My new year has been busy so far, as the silence on this blog testifies. I am living through the most exciting times in my life: Step by step, the business we wanted to create is coming into being - with the first round of investment from friends and family - and the elements, accreditation, technology and content falling in place. Indeed, it has all the elements of an adventure: That scary feeling that this may still all come apart, the disappointments of being turned down all too often, and the very frequent realization that the big boys are also in the same game, do knock us down at times. But, one of the reasons we get the rejection is because what we are talking about do not conform to people's expectations about an education business. Hence, this post intended as a clarification - three areas where our proposition is different from existing models, therefore, counter-intuitive perhaps:
1. Reverse Legitimacy: Frequently, we face this objection - global operations are for the big boys. The business model everyone understands is the one you establish first at your home country and then grow slowly, first to Europe and then elsewhere. That's how things usually work, and particularly in Education, which is always nationally embedded. However, we are global first, and this is only natural. The business was born in the crevices of a globalization, at a point when students, more than ever before, were crossing borders to study, and knowledge, more than ever before, was being produced and shared across the borders. Following the usual Born-in-Wimbledon model would have been going back in time for us. But this makes us atypical, and the business receives more than its fair share of scepticism.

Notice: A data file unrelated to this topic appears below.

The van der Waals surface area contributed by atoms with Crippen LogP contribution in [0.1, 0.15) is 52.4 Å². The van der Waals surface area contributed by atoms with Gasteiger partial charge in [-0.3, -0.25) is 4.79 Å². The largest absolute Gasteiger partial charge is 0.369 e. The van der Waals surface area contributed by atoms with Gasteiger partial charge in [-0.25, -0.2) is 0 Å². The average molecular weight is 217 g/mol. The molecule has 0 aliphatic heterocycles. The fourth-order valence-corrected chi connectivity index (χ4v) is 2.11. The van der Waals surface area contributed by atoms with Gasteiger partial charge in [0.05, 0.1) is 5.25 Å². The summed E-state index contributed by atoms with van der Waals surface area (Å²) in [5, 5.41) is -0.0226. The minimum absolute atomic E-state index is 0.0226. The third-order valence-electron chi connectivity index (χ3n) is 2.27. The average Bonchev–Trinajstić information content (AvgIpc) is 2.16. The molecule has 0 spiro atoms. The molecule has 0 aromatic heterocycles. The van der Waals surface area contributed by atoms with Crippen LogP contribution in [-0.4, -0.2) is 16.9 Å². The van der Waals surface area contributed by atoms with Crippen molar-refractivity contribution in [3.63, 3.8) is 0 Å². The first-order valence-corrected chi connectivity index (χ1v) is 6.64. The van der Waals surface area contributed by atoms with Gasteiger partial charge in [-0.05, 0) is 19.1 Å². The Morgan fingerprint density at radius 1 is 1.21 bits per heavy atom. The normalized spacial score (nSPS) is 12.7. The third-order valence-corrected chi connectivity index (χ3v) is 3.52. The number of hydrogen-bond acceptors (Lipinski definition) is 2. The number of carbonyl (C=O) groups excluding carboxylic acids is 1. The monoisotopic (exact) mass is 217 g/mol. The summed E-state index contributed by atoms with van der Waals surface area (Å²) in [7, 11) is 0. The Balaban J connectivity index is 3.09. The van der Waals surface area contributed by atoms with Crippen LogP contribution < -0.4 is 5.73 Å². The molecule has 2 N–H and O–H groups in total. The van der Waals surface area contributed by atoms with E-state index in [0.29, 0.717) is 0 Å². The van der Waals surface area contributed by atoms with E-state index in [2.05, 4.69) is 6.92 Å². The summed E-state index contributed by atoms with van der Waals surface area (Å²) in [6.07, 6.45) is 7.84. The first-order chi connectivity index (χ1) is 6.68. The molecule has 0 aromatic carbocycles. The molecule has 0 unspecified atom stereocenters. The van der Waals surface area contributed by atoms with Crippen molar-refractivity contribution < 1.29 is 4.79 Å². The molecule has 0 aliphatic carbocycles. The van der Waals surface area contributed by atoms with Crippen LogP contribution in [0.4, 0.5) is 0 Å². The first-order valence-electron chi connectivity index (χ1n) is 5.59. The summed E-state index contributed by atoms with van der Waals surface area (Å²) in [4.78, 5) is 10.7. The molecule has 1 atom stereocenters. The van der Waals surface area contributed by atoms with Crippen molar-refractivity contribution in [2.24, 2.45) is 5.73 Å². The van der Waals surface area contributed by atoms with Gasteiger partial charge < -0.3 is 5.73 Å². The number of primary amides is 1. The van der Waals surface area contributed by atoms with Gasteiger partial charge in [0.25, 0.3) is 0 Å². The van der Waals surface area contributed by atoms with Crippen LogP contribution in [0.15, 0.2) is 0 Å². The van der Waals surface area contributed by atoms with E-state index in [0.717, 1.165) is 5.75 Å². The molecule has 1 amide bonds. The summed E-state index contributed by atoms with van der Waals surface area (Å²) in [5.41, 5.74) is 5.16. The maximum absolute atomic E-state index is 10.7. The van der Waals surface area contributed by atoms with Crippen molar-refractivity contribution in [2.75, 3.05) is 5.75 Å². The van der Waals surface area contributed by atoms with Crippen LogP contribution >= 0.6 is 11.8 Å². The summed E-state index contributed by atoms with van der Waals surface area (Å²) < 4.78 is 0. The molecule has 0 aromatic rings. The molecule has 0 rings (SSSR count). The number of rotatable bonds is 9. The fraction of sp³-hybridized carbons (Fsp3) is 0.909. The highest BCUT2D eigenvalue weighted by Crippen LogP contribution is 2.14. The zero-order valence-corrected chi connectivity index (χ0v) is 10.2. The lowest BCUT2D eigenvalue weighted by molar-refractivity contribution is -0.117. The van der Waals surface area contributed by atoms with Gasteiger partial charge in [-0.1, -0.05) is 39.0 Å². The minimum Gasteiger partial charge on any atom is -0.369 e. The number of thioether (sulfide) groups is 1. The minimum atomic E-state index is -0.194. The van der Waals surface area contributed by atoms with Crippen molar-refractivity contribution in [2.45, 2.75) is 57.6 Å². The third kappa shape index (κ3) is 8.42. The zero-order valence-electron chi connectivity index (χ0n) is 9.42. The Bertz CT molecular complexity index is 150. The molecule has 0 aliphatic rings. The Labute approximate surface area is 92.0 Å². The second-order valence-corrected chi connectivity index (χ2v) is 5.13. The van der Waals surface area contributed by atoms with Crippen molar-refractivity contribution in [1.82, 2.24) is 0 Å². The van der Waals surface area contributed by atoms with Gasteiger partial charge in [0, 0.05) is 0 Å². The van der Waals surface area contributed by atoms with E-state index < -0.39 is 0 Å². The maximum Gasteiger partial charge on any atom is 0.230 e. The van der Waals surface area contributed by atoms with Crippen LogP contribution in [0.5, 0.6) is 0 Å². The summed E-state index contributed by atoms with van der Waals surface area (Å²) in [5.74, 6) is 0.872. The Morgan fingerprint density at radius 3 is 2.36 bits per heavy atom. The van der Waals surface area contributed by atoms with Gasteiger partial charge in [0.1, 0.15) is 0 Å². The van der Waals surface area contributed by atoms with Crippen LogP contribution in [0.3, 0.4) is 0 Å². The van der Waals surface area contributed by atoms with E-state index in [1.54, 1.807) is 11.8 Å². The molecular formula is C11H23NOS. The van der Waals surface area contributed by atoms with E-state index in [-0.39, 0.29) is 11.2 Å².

2. It's A Network: For us, 'education' does not reside in a campus. We see this to be the factory mentality of education, where the student goes to campus and gets educated, being so last century. For us, the knowledge is out there, particularly in an international context, to be constructed, to be discovered and to be realized. We see our business to be not an export business of British degrees but an enabler of conversations and connections, and us, not as a college but a connector and facilitator. So, our business model is a network: It is not content being produced in one place and channeled through the outlets, but a constant flow of knowledge and ideas where we create value through interactions and exchange, and our value is 'proportional to the square of the number of connected users' (Metcalfe's Law). But this is counter-intuitive, and as some will say, perhaps undermines the concept of authority so integral to our models of expertise.
3. Co-Production: Our international outlets are not distributors of knowledge, but they will be co-producing them. The we-know-better arrogance has bedeviled international education like nothing else, and an impoverished version of home country offering is usually available for students who can't afford to travel. This is always problematic, because regardless of the claims of convergence, differences still matter, and hugely. Today, the biggest opportunity in emerging markets like India isn't about global export, but in harnessing the opportunity inside the country. We want our students to have global perspective and local expertise, together. And, to do this, we are creating a model of co-production, where the students are taught by two tutors in sync, and are embedded in constant conversations and explorations of finding a better way.
The secret sauce that we are rooting our faith on isn't technical wizardry, but humility. Education gives you humility, the Hindu sages claimed, and we are back in the Ground Zero, as education became a path to privilege and such inconvenient lessons were forgotten. In fact, humility can be a potent strategy, because it is uncommon. We are hoping that never-in-short-supply humiliation that a small company like ours have to go through will give us our lifeblood, humility, in abundance. That way, it can become a self-reinforcing model, surprisingly easy to achieve, but ever so absent from the entrenched institutionalism and faux heritage of the higher ed mindset.
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